leaves of winding trees that were draped with swaying vines. A bird cooed. A blue moth fluttered through the air against a cerulean sky.
“Ok,” Nia exclaimed, throwing her hands up, “Big old snowy mountains, white clouds, pretty flowers… Where are we, Andi?”
“You’re the expert on the world,” I mused, not taking my eyes off an orange bird that fluttered into the sun.
“Yeah but… I mean… I thought we could be on the other side… China… Australia, maybe even Singapore, but I’ve never seen anything like… wait, what’s that?”
I followed Nia’s pointed finger high above a shuddering, bluish pine-like tree with white blossoms. The enormous creature was big enough to eat us, but seemed more interested in chomping on stringy reeds from the river bank that tangled in its enormous tusks. It looked like an elephant with long, flowing hair that swayed in the wind.
“Nia, it looks like pictures I have seen of a wooly mammoth, but those things—”
“—died in the Ice Age,” Nia finished. “You don’t think… we’ve… traveled through time, do you?”
“I don’t believe in that stuff.” Nia threw up her hands. “Andi, stop not believing in
that stuff! Do you hear yourself? Look around you, girl! How can you say you don’t believe in anything anymore? It’s all either real or it’s not.”
“You’re right,” I muttered. “I don’t know what to believe in anymore.”
There was a moment of silence as I searched the blue sky above the forest canopy, my heart pounding with thoughts of other extinct—and more dangerous— animals that could appear.
I searched the white clouds as they drifted and curled in the sky, waiting to feel calm. Nia drew in a sudden sharp breath and dug her nails into my arm. “Listen,” she hissed.
There was a chirping sound in the distance and the caw of a bird from somewhere in the trees, but that didn’t seem worthy of Nia’s grip. For a moment, I heard no more than a haunting owl echo.
Then, something clunked against the back of the boat. But it was no monster. Whirling, we saw a smaller, sleeker vessel right behind us, with a driver standing at the helm as if he were some kind of Amazon River pirate.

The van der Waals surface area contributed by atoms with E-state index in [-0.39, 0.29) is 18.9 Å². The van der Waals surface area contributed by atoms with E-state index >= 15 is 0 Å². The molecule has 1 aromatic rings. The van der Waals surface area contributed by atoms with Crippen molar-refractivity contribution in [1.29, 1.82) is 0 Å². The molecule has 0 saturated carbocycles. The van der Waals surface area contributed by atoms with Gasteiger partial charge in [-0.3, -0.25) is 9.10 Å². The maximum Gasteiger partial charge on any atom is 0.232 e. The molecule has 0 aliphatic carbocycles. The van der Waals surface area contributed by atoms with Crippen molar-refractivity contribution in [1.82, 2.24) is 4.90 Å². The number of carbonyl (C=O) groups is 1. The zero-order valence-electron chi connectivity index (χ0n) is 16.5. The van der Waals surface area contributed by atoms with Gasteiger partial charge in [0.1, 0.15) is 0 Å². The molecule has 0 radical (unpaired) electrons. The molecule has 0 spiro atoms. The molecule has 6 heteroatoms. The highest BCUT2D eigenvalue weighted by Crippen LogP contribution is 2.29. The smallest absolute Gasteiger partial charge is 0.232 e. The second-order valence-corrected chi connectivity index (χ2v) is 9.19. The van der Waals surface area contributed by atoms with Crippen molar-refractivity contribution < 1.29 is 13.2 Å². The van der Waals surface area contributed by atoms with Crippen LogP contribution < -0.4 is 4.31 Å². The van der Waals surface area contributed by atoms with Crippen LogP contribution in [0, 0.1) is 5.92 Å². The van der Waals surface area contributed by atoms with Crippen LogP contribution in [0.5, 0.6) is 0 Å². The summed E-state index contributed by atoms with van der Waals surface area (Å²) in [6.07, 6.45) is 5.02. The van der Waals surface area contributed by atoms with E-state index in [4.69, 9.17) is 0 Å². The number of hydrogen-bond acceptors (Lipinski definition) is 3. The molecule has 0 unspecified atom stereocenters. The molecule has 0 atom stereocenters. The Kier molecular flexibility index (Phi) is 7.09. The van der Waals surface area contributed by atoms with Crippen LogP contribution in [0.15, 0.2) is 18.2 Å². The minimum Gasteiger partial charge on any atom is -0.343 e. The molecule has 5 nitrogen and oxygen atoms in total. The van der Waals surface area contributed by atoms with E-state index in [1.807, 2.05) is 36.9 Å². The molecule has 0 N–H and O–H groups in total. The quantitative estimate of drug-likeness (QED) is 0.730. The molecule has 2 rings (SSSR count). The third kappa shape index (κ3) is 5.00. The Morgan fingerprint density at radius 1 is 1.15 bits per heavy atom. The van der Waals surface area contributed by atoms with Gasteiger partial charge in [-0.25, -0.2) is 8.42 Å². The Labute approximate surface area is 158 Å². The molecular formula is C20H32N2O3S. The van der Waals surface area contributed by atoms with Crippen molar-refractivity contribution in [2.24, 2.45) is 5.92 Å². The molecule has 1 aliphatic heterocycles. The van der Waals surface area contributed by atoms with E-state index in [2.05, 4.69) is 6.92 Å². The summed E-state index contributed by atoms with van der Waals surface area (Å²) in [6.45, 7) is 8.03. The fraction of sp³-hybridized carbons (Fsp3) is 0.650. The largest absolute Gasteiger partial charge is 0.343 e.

I stumbled back in bewilderment. Someone had been following. But he was not at all what I had expected. There was a baseball cap sitting behind him on the seat of a boat. “Are you the boy from Mr. Retchin’s car?” I asked.
With a clunk, the boy’s boat hit ours again. As he got closer, I could see he was just a little older than I was. He had brown skin, almost the color of Nia’s. He wore casual jeans and a plain sand-colored shirt, and was taller than the boy I thought I had seen with Mr. Retchin. I wasn’t sure if it seemed stranger that he looked like he knew exactly what he was doing on that boat, or that he seemed… normal, like any kid a little older than us at school.
“Are you the boy who was with Mr. Retchin when he came from the agency?”
There was a long pause, and for a moment I wondered if he spoke English. Then a slight, mischievous smile turned up the corner of his lips. “Definitely not from the agency, and definitely had Mr. Retchin thinking I was.”
“You’re from Australia!” Nia exclaimed, pointing her finger at him. “Your accent gives it a—”
“New Zealand, actually,” he corrected. “But now I live here.”
“Where’s… here?” I asked.
“I’m curious,” he mused, comfortably settling onto the edge of his boat so that his legs dangled over the edges. He leaned forward, his hands together and eyebrows up as if ready to laugh. “Where do you think we are?”
Nia put her hands on her hips. “Do you mind? She demanded. “I don’t know who think you are or why you seem to be in the mood for laughing when there are monsters all around, but—”
The boy bit his lip and looked ahead at the water as if trying to be a little more polite about how funny he found all this.
I turned to see what he was looking at, but the water was calm and it glimmered in the sun.
“How long have you been following us?” I asked as we continued to move through the trees.
“Did you pull me out of the water or give me my rock?”
“You have your rock?” Nia burst out, looking at me with her hands on her hips. I had forgotten to tell her after we had found the door.
The boy’s shoulders shook a little. “Technically you aren’t supposed to see your guide before you reach the city, but this is the fun part,” he asserted. “And I’d turn around if I were you.”
“City?” I asked. “You’ve been following us?” cried Nia. “You could say that,” mused the boy. “So where in the world are we, if you know so
much?” “In the world,” he said simply. The corner of his
mouth turned up again to form a teasing, crooked smile at Nia’s outraged and slightly puzzled look.
“You don’t remember the river going up, aye? So we must have gone down,” the boy relayed. “What was it my dad said?” He snapped his fingers. “Things aren’t always what they seem!”